How Can You Improve Communication at School?
Building communication opportunities for our students is one of the most important things we can do as special educators. Students need to understand how to communicate with others and request their wants, needs, and thoughts. I know many SLPs would agree that we need to do what we can during the school day to expand students' vocabulary, requesting skills and sentence length. Here are 4 easy ways to improve student communication skills.
1. Give Opportunities for Choice
I like to give opportunities for choice WHENEVER I can throughout the day. First and foremost, it gives students some control in their day. It also gives me an idea of their preferred activities, which therefore helps to increase student engagement. Ultimately, it requires them to communicate their choice to me or others. In addition, did you know that giving choices can actually improve challenging behaviors? There are so many opportunities for choice throughout the school day! You can give choices for morning work, choices for snack, choices for reinforcers, choices for paper color, choices for recess ideas…and the list goes on.
2. Put Preferred Items Out of Reach
This is a sneaky tactic that I like to use once in a while to increase and improve communication skills in students. Keep toys, electronics, and preferred items for students on a top shelf or locked in a cabinet. This requires students to use communication to request what they would like to play with during a break. You can put visual icons on the cabinet to help students request the items wanted; this can especially work well for nonverbal learners.
3. Don't Give all Materials
Trust me on this one, it works! Don't always give students all of the materials that they need for a project or activity. If you are working on a project, give them some of the materials that they need but leave some big items out so that they have to initiate and request these items. One very simple way to do this is to ask students to write their name on their paper without a writing utensil in front of them. This way, you can help guide them in how to initiate asking for a pencil. Think about other ways you can use this throughout the day-if they need a spoon during snack, if they need a glue stick for an art project, etc.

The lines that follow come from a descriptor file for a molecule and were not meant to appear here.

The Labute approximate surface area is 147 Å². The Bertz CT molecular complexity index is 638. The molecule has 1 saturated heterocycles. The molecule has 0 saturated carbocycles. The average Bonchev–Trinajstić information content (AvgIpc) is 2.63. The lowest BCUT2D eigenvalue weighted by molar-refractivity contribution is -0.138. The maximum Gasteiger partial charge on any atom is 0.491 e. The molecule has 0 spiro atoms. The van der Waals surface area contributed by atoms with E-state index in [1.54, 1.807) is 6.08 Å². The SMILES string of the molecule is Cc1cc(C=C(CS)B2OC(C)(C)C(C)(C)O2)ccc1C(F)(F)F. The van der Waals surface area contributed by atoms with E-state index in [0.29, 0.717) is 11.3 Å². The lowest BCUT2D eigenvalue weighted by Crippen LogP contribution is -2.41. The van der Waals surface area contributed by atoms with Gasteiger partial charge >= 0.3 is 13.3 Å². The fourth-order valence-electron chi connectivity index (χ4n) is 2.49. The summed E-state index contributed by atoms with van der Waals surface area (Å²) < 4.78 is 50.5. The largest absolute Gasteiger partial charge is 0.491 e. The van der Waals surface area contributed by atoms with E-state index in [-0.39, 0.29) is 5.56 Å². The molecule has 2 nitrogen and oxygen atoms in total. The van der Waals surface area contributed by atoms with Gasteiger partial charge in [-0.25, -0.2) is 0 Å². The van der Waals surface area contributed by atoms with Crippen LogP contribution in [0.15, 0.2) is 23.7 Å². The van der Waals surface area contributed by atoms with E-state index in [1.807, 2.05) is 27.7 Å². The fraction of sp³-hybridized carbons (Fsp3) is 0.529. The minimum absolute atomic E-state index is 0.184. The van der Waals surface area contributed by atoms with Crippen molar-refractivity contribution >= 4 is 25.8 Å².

4. Play Fun Games!
Have you ever noticed that students can be sillier and more chatty when they are just simply having fun? Every time I use this strategy (even with my own son at home who has Down Syndrome) I get a ton of communication from kids. Whether it's playing board games, Tic Tac Toe or Simon Says, these games will get students smiling, laughing, and contributing to conversations. If you are playing a game with students, you can ask students things like, “Who's turn is it? What color do you want to be? What game should we play? Do you like this game?” You can also make sure to celebrate and be silly when someone “wins” and create conversations that way.
I have always found that using visual supports is another great way to increase communication skills with students. It helps them with requesting, knowing what their day looks like, and knowing what they need to accomplish to get their preferred item of choice. Check out all the visual supports that I use HERE!